The Tourist in Italy, Volume 1

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R. Jennings and W. Chaplin, 1831 - 271 páginas

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Página 154 - But thou, of temples old, or altars new, Standest alone — with nothing like to thee — Worthiest of God, the holy and the true. Since Zion's desolation, when that He Forsook his former city, what could be, Of earthly structures, in his honour piled, Of a sublimer aspect ? Majesty, Power, Glory, Strength, and Beauty, all are aisled In this eternal ark of worship undefiled.
Página 207 - All murder'd; for within the hollow crown That rounds the mortal temples of a king Keeps Death his court and there the antic sits, Scoffing his state and grinning at his pomp, Allowing him a breath, a little scene, To monarchize, be fear'd and kill with looks, Infusing him with self and vain conceit, As if this flesh which walls about our life Were brass impregnable, and humour'd thus Comes at the last and with a little pin Bores through his castle wall, and farewell king!
Página 180 - But at the distance of twenty-five years, I can neither forget nor express the strong emotions which agitated my mind as I first approached and entered the eternal city. After a sleepless night, I trod, with a lofty step, the ruins of the Forum ; each memorable spot where Romulus stood, or Tully spoke, or Caesar fell, was at once present to my eye ; and several days of intoxication were lost or enjoyed before I could descend to a cool and minute investigation.
Página 77 - In Venice Tasso's echoes are no more, And silent rows the songless gondolier ; Her palaces are crumbling to the shore, And music meets not always now the ear : Those days are gone — but beauty still is here. States fall, arts fade — but nature doth not die, Nor yet forget how Venice once was dear, The pleasant place of all festivity, The revel of the earth, the masque of Italy...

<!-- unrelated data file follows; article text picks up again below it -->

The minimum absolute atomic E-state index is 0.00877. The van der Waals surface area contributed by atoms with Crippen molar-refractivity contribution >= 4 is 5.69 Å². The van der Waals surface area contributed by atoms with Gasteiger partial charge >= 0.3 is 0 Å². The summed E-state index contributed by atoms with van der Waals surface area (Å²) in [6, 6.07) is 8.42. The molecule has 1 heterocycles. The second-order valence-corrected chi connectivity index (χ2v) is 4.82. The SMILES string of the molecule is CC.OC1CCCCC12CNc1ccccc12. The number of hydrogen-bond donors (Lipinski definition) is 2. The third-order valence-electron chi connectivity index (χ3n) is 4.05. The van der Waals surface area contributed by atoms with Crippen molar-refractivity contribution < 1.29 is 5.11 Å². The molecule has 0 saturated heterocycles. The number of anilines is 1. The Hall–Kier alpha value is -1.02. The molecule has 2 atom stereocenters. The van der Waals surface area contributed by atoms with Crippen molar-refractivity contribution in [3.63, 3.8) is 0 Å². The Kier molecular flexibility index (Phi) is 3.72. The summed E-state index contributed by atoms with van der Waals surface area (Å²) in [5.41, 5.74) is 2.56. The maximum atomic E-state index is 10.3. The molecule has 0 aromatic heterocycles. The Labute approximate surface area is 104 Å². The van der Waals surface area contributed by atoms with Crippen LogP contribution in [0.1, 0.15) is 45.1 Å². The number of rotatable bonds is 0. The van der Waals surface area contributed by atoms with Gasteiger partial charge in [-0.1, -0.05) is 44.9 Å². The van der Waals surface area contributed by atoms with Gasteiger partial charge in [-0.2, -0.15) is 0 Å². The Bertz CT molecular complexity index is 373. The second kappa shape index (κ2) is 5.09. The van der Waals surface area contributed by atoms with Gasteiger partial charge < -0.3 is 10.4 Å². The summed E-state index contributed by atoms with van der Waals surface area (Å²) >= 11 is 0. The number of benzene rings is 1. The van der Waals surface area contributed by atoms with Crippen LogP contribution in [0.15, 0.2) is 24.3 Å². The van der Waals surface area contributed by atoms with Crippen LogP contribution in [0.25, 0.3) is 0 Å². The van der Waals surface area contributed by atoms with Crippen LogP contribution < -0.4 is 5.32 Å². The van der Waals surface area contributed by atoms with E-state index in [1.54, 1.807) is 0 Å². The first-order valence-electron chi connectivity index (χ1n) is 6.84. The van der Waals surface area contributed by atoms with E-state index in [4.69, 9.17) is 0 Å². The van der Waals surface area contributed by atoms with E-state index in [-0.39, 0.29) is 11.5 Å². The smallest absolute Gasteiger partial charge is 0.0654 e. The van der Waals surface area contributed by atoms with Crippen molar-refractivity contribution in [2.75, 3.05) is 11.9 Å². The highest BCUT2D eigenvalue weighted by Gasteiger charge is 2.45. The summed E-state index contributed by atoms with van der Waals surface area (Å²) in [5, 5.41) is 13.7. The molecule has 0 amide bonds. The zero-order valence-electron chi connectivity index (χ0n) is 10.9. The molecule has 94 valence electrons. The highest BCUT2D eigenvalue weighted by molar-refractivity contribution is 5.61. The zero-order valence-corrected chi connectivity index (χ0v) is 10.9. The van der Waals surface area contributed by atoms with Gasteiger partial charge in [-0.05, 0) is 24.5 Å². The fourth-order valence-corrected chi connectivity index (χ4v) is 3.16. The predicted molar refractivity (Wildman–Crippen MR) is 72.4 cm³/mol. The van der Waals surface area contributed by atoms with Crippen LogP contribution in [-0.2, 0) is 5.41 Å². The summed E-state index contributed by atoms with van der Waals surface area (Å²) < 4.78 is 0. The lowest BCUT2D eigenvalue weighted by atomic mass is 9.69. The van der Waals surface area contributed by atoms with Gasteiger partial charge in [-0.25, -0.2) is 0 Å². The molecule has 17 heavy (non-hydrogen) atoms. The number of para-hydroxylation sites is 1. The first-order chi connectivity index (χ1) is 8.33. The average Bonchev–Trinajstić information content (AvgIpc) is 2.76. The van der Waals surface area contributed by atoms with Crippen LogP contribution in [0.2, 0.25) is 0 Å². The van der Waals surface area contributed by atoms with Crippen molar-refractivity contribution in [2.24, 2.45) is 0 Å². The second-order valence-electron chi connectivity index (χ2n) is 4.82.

Página 102 - In that temple-porch (The brass is gone, the porphyry remains,) Did BARBAROSSA fling his mantle off, And, kneeling, on his neck receive the foot Of the proud Pontiff — thus at last consoled For flight, disguise, and many an aguish shake On his stone pillow.
Página 81 - Sweet hour of twilight! — in the solitude Of the pine forest, and the silent shore Which bounds Ravenna's immemorial wood, Rooted where once the Adrian wave flow'd o'er, To where the last Caesarean fortress stood, Evergreen forest!
Página 207 - Cover your heads and mock not flesh and blood With solemn reverence : throw away respect, Tradition, form and ceremonious duty, For you have but mistook me all this while : I live with bread like you, feel want, Taste grief, need friends : subjected thus, How can you say to me, I am a king ? Car.
Página 16 - Before St. Mark still glow his steeds of brass, Their gilded collars glittering in the sun ; But is not Doria's menace come to pass ? Are they not bridled...
Página 185 - Now all is changed ; and here, as in the wild, The day is silent, dreary as the night ; None stirring, save the herdsman and his herd, Savage alike ; or they that would explore, Discuss and learnedly ; or they that come (And there are many who have crossed the earth) That they may give the hours to meditation, And wander, often saying to themselves, " This was the ROMAN FORUM I " A FUNERAL. " WHENCE this delay 1 " — " Along the crowded street A funeral comes, and with unusual pomp.
Página 154 - Rich marbles, richer painting — shrines where flame The lamps of gold — and haughty dome which vies In air with Earth's chief structures, though their frame Sits on the firm-set ground, and this the clouds must claim.

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